(We’ve got some spoilers ahead for the Marvel series “WandaVision” through the seventh episode. You have been warned.)
Through the first five episodes of “WandaVision,” each of the fake commercials we’ve been getting every week were references to Wanda’s past. But things got weird with that “Yo-Magic” yogurt ad last week, and in Episode 7 we got one that seems pretty hugely significant: an antidepressant called Nexus.
“Feeling depressed? Like the world goes on without you? Do you just want to be left alone? Ask your doctor about Nexus. A unique antidepressant that works to anchor you back to your reality. Or the reality of your choice,” the narrator says.
“Side effects include: feeling your feelings; confronting your truth; seizing your destiny; and possible more depression. You should not take Nexus unless your doctor has cleared you to move on with your life. Nexus, because the world doesn’t revolve around you. Or does it?”
This is not a reference to anything we’ve seen in the past of the MCU. Instead, it’s introducing something new. And there are two possibilities about what pieces from the Marvel Comics source material it could be dredging up here.
One is the Nexus of All Realities, which is exactly what it sounds like: a place where every universe and every dimension meet. This would be a pretty obscure thing to bring up — it’s never been a prominent location in the comics, though it did pop up in a recent Fantastic Four book. But I think the other possibility fits “WandaVision” much better.
That other option is Nexus is a reference to the fact that Wanda Maximoff (Elizabeth Olsen) is what’s known as a “Nexus Being.” A Nexus Being is, in a sense, a living version of the Nexus of All Realities. A person so powerful that they can alter the fundamental probabilities of the universe, essentially rewriting reality. A person who is, essentially, the focal point of the universe.
The full breadth of Wanda’s powers in the comics is pretty dramatic — at various points in time she’s been able to do more or less anything she’s wanted to, because generally she has the powers that the narrative demands. And likewise, the Nexus Being concept is such a big idea that it’s not super well-defined. But suffice to say that she’s a Nexus Being because her ability to channel magic is so great that she can draw from the energies of other dimensions and universes of her choosing, including some that even Doctor Strange and the Ancient One can’t touch.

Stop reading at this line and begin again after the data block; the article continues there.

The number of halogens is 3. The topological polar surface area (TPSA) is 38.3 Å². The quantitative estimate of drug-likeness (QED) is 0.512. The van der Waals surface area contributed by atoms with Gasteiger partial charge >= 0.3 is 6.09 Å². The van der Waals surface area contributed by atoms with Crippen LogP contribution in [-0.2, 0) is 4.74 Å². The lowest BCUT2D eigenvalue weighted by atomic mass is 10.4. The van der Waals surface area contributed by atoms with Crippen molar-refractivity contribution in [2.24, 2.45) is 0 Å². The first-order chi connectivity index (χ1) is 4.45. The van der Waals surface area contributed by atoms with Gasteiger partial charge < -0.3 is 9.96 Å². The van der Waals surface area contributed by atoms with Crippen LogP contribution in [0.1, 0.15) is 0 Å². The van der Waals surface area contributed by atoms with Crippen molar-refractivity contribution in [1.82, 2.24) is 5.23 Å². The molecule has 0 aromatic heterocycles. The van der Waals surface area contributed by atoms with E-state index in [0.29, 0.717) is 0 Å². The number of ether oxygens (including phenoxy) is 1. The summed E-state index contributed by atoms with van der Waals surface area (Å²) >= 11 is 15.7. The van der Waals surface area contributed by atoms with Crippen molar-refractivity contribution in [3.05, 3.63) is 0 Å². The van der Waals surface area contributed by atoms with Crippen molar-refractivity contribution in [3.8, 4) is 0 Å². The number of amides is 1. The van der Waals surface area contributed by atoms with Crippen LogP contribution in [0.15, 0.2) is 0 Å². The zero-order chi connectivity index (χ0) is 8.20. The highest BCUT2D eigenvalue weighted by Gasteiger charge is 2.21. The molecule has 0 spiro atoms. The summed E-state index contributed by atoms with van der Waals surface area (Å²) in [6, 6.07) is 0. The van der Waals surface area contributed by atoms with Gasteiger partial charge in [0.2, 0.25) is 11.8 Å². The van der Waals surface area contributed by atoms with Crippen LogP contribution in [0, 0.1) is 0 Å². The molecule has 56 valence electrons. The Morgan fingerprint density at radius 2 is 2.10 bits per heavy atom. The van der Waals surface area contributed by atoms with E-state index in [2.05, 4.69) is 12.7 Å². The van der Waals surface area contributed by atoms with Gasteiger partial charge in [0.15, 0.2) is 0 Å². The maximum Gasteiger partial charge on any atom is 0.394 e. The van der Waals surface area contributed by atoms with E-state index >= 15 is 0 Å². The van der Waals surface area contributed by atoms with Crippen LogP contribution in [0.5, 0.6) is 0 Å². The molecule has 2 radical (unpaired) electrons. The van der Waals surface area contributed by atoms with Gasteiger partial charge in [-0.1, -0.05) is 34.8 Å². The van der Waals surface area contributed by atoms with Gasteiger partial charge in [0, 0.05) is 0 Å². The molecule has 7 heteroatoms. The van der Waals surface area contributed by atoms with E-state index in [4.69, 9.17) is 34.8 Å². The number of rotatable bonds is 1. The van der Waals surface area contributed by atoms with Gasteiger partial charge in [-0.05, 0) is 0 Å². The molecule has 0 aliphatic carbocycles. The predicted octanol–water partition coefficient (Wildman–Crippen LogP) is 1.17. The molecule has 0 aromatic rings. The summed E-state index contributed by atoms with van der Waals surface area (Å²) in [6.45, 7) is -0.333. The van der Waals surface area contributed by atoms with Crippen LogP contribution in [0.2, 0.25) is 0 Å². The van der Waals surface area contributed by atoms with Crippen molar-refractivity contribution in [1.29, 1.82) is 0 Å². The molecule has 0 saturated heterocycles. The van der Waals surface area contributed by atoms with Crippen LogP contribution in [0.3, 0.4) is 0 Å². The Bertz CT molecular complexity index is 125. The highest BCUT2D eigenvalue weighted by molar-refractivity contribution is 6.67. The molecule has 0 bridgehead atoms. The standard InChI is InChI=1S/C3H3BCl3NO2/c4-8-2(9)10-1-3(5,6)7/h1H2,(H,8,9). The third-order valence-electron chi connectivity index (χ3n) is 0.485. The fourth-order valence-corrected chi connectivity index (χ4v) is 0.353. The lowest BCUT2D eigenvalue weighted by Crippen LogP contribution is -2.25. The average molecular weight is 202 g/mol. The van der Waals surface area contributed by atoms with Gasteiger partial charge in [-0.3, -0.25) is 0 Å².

And because of her ability to manipulate time, she also holds sway over alternate versions of Earth.
To sum this all up: according to the comics, Wanda has the potential to be just about the most powerful person in the universe, and can use magic that no other sorcerer can, and has the potential to interact with alternate realities.
Given all that, it makes sense that Monica Rambeau (Teyonah Parris) could gain her cosmic superpowers by pushing through the Hex — which Wanda almost certainly is powering, with Agatha pulling the strings. Monica’s power as the superhero Spectrum is extradimensional in the comics, after all.
That ability to interact with alternate versions of Earth, too, could provide an explanation of the appearance of the Evan Peters version of Pietro. My running theory now is that this really is the Fox “X-Men” version of that character, pulled through the multiverse subconsciously (or at Agatha’s behest) by Wanda — and then forced to play the part of the MCU version of Pietro for this wacky “WandaVision” sitcom life.
Beyond specific things from the comics, there are two other options for what this Nexus commercial could represent. Obviously, it could be something new created for the MCU that encompasses the general multiversal ideas of both Nexus Beings and the Nexus of All Realities. Obviously, it would be tough to guess what its nature would be if it was brand new, but it would be very MCU to take general concepts like these and utilize them for a new purpose on-screen.
Remember, the MCU rarely follows comic plotlines, even when they borrow titles. “Captain America: Civil War” had very little in common with the “Civil War” comic book stories, for example. And the Infinity Saga overall just took the most basic nugget from the “Infinity War” comic story — Thanos gathering the Infinity Stones and then using them to wipe out half the universe with a snap of his fingers — and was otherwise completely different in every way.
Finally, this could just be a fun nugget for fans of the comics who will recognize that connection with Wanda. And, thus, would in that case not actually be something that will figure into the plot.
Whatever the answer is, we’ll find out what it is soon. There are just two episodes of “WandaVision” left to go.